On the Pontine plain, whatever your position and in whichever direction you are going, the Circeo Promontory will meet your gaze: a 541-metre high calcareous elevation, which is the Park’s very symbol, and whose silhouette has always been stimulating human fantasy, depicting it as a dwelling of gods, sorceresses, and heroes.
Tradition has it that Ulysses arrived with his ship at today’s Cala dei Pescatori on Lake Paola, and then fell victim to the bewitching Circe, whose profile would be visible still today along the mountain’s silhouette.
The Promontory is the most characteristic landscape feature of the whole Pontine area. On its inner slope, known as “quarto freddo” (cold quarter), a thick thermophile forest grows; “quarto caldo” (hot quarter) is instead the outer, south-facing slope, where a less lush and demanding Mediterranean scrub consists of halophyte plants, better suited to salty air, droughts and high temperature.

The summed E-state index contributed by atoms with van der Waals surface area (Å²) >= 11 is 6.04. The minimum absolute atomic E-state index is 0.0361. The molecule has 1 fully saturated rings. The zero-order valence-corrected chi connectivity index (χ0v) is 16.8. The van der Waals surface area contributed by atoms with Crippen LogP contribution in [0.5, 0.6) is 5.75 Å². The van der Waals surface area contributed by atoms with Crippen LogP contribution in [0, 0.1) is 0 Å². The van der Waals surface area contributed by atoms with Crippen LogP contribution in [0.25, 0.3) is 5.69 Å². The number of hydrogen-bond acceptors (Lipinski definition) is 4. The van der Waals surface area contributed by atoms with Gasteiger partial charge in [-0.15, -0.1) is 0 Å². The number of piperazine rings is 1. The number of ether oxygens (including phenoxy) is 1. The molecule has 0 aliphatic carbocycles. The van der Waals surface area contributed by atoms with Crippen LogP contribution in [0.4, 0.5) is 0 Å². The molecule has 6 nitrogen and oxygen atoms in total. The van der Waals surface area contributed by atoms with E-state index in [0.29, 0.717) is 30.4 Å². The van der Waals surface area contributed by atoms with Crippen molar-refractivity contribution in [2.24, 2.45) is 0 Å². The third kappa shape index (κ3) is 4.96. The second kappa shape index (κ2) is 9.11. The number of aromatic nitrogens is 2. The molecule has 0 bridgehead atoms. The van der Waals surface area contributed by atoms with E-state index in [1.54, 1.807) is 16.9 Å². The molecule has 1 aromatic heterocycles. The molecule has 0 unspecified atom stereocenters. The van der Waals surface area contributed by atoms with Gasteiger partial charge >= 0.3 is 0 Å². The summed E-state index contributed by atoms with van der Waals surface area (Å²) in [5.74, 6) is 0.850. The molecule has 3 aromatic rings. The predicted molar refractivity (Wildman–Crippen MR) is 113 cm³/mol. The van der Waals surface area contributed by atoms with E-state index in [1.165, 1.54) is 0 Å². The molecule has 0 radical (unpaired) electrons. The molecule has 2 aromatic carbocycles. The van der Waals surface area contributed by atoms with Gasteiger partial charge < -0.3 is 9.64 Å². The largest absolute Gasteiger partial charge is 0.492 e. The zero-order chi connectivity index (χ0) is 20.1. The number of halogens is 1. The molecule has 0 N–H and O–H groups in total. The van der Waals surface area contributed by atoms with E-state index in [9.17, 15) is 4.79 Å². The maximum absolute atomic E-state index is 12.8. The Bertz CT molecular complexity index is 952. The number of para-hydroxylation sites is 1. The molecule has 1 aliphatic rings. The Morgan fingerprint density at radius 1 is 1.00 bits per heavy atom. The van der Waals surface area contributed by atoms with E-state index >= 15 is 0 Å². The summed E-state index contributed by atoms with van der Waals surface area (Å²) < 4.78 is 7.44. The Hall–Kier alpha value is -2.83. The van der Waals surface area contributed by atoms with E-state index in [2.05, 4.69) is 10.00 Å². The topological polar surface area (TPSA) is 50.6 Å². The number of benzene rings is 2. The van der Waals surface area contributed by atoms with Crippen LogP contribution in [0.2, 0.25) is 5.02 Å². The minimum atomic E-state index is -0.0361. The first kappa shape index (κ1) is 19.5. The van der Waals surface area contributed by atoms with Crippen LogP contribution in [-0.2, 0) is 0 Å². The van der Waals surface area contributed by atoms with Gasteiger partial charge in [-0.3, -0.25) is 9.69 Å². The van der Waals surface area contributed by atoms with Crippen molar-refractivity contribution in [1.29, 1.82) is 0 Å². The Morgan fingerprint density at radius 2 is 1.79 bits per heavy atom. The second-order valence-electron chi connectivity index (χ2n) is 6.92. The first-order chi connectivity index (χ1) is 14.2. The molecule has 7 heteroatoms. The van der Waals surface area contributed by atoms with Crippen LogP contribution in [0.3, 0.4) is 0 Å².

The widespread presence of caves on the sea-facing slope makes this area particularly attractive from a geo-speleological point of view, and numerous prehistorical findings add to the interest. The best-known cave is Grotta Guattari, where a Neanderthal-type skull was found in 1939.
Today, we are struck by the Promontory’s imposing and manifold beauty. Equip yourselves with maps and guides, as the Promontory’s trails and points of interest are so many and so charming, that they may bewitch you, and you may get lost in beauty as Ulysses did many centuries ago.